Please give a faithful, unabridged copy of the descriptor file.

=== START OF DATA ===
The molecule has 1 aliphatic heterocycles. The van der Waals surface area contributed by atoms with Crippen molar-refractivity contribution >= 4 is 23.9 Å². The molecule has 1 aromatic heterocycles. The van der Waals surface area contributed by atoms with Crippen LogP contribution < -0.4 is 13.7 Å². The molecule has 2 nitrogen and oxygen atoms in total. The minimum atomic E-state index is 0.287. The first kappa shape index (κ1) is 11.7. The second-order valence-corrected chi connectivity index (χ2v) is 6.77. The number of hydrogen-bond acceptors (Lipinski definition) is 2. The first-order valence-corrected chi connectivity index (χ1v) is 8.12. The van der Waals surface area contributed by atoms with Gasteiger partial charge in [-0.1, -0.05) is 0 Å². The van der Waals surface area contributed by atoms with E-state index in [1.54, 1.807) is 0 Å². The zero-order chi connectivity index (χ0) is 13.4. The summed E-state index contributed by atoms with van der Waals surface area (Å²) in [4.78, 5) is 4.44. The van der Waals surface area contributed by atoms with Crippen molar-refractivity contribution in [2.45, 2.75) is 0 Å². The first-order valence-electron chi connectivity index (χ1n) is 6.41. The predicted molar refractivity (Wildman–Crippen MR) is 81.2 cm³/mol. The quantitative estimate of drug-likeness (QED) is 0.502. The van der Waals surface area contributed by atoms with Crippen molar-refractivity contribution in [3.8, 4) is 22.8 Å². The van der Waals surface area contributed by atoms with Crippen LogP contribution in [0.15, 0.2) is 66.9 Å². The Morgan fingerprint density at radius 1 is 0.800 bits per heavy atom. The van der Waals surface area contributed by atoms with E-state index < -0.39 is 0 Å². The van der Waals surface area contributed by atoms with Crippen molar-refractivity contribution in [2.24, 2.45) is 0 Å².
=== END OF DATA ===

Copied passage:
The molecule has 1 aliphatic heterocycles. The van der Waals surface area contributed by atoms with Crippen molar-refractivity contribution >= 4 is 23.9 Å². The molecule has 1 aromatic heterocycles. The van der Waals surface area contributed by atoms with Crippen LogP contribution < -0.4 is 13.7 Å². The molecule has 2 nitrogen and oxygen atoms in total. The minimum atomic E-state index is 0.287. The first kappa shape index (κ1) is 11.7. The second-order valence-corrected chi connectivity index (χ2v) is 6.77. The number of hydrogen-bond acceptors (Lipinski definition) is 2. The first-order valence-corrected chi connectivity index (χ1v) is 8.12. The van der Waals surface area contributed by atoms with Gasteiger partial charge in [-0.1, -0.05) is 0 Å². The van der Waals surface area contributed by atoms with E-state index in [1.54, 1.807) is 0 Å². The zero-order chi connectivity index (χ0) is 13.4. The summed E-state index contributed by atoms with van der Waals surface area (Å²) in [4.78, 5) is 4.44. The van der Waals surface area contributed by atoms with Crippen molar-refractivity contribution in [2.45, 2.75) is 0 Å². The first-order valence-electron chi connectivity index (χ1n) is 6.41. The predicted molar refractivity (Wildman–Crippen MR) is 81.2 cm³/mol. The quantitative estimate of drug-likeness (QED) is 0.502. The van der Waals surface area contributed by atoms with Crippen molar-refractivity contribution in [3.8, 4) is 22.8 Å². The van der Waals surface area contributed by atoms with Crippen LogP contribution in [0.15, 0.2) is 66.9 Å². The Morgan fingerprint density at radius 1 is 0.800 bits per heavy atom. The van der Waals surface area contributed by atoms with E-state index < -0.39 is 0 Å². The van der Waals surface area contributed by atoms with Crippen molar-refractivity contribution in [2.24, 2.45) is 0 Å².